Casa Silva pushes Chilean frontier

Casa Silva plans to release a wine next year which will extend Chile’s southerly limits for commercial vineyards.

Located in Futrono on the shores of Lake Ranco, 350 kilometres south of Bío Bío, the six hectare vineyard in the foothills of the Andes was planted four years ago with Sauvignon Blanc, Pinot Noir and Chardonnay.

The high rainfall and cool temperature typical of the southern end of Chile mean that harvests will be far less consistent than in Casa Silva’s Colchagua Valley base.

However, the producer reports that experimental wines made so far are showing good levels of acidity, plenty of fruit and naturally low alcohol, which promise “a huge potential for cool climate wine styles or high quality sparkling wines.”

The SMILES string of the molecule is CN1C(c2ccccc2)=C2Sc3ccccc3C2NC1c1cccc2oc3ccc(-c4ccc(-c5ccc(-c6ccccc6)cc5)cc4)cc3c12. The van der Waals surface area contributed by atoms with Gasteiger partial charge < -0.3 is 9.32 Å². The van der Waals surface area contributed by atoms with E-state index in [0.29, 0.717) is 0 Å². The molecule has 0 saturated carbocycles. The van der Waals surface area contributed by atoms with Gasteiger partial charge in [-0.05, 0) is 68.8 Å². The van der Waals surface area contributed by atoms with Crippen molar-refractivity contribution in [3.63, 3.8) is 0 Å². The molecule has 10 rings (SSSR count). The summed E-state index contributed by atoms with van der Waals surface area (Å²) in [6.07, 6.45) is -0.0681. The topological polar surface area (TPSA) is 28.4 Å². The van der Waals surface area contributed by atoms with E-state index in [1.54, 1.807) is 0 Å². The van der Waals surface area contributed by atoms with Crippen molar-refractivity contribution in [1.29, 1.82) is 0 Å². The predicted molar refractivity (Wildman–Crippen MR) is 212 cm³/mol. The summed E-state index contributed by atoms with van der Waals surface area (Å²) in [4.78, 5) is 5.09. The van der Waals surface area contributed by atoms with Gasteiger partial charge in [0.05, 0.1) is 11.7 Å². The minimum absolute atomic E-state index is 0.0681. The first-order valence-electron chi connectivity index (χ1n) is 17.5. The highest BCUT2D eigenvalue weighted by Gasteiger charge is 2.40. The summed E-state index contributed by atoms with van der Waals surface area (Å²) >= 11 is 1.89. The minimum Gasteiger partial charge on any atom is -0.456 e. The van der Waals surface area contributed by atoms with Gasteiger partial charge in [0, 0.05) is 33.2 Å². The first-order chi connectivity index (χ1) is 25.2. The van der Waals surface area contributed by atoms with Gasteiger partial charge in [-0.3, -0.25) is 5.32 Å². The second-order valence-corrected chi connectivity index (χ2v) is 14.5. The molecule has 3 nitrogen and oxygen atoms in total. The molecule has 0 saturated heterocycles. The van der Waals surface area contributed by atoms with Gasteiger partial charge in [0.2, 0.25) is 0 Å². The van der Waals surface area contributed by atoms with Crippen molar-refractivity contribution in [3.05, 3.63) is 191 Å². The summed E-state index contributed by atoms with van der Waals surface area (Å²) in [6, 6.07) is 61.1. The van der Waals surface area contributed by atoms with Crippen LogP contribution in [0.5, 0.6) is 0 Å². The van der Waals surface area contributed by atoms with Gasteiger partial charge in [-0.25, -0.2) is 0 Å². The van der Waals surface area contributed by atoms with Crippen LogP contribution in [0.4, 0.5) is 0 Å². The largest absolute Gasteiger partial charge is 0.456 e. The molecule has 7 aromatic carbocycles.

Explaining the decision to plant vines down in Ranco, Mario Pablo Silva, managing director of Casa Silva, said: “We are always looking to broaden our horizons and lead the way for Chilean winemakers, and this represented the ideal opportunity. With the family having owned an estate down here for years, we always wondered about the possibility of planting vines.”

Moreover, Silva expressed a hope that this “groundbreaking” vineyard, which lies south east of the city of Valdivia, would help broaden people’s perspectives of the variety of styles Chile is capable of producing.

“Planting in a different climate should produce new and interesting wines, further extending Chile’s reputation as one of the finest and most diverse wine producing nations,” he speculated.

For a comprehensive report on the latest developments in Chile, see our report in September’s issue of the drinks business.

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